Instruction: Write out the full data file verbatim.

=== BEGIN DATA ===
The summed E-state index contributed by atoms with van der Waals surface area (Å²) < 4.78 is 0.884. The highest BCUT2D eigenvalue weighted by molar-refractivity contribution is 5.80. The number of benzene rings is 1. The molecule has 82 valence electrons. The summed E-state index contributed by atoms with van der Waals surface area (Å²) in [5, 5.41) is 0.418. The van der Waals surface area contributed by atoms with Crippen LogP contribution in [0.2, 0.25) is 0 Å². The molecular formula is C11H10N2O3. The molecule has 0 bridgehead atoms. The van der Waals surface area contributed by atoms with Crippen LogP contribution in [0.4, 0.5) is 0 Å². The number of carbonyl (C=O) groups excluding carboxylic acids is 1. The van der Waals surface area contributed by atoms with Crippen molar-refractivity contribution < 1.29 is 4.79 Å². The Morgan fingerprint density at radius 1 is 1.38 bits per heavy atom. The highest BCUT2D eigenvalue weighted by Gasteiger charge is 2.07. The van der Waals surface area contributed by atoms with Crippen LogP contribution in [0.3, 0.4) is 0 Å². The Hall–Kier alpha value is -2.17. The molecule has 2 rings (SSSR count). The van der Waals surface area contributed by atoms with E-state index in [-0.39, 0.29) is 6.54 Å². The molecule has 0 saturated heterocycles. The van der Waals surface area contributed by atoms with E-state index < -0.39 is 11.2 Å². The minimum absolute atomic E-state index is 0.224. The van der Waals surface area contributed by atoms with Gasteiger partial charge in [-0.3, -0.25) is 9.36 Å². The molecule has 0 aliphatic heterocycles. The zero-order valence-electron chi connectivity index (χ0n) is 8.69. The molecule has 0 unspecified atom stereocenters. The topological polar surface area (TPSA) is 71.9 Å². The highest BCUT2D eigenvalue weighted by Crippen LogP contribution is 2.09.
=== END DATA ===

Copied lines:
The summed E-state index contributed by atoms with van der Waals surface area (Å²) < 4.78 is 0.884. The highest BCUT2D eigenvalue weighted by molar-refractivity contribution is 5.80. The number of benzene rings is 1. The molecule has 82 valence electrons. The summed E-state index contributed by atoms with van der Waals surface area (Å²) in [5, 5.41) is 0.418. The van der Waals surface area contributed by atoms with Crippen LogP contribution in [0.2, 0.25) is 0 Å². The molecular formula is C11H10N2O3. The molecule has 0 bridgehead atoms. The van der Waals surface area contributed by atoms with Crippen LogP contribution in [0.4, 0.5) is 0 Å². The number of carbonyl (C=O) groups excluding carboxylic acids is 1. The van der Waals surface area contributed by atoms with Crippen molar-refractivity contribution < 1.29 is 4.79 Å². The Morgan fingerprint density at radius 1 is 1.38 bits per heavy atom. The highest BCUT2D eigenvalue weighted by Gasteiger charge is 2.07. The van der Waals surface area contributed by atoms with Crippen LogP contribution in [0.3, 0.4) is 0 Å². The Hall–Kier alpha value is -2.17. The molecule has 2 rings (SSSR count). The van der Waals surface area contributed by atoms with E-state index in [-0.39, 0.29) is 6.54 Å². The molecule has 0 saturated heterocycles. The van der Waals surface area contributed by atoms with E-state index < -0.39 is 11.2 Å². The minimum absolute atomic E-state index is 0.224. The van der Waals surface area contributed by atoms with Gasteiger partial charge in [-0.3, -0.25) is 9.36 Å². The molecule has 0 aliphatic heterocycles. The zero-order valence-electron chi connectivity index (χ0n) is 8.69. The molecule has 0 unspecified atom stereocenters. The topological polar surface area (TPSA) is 71.9 Å². The highest BCUT2D eigenvalue weighted by Crippen LogP contribution is 2.09.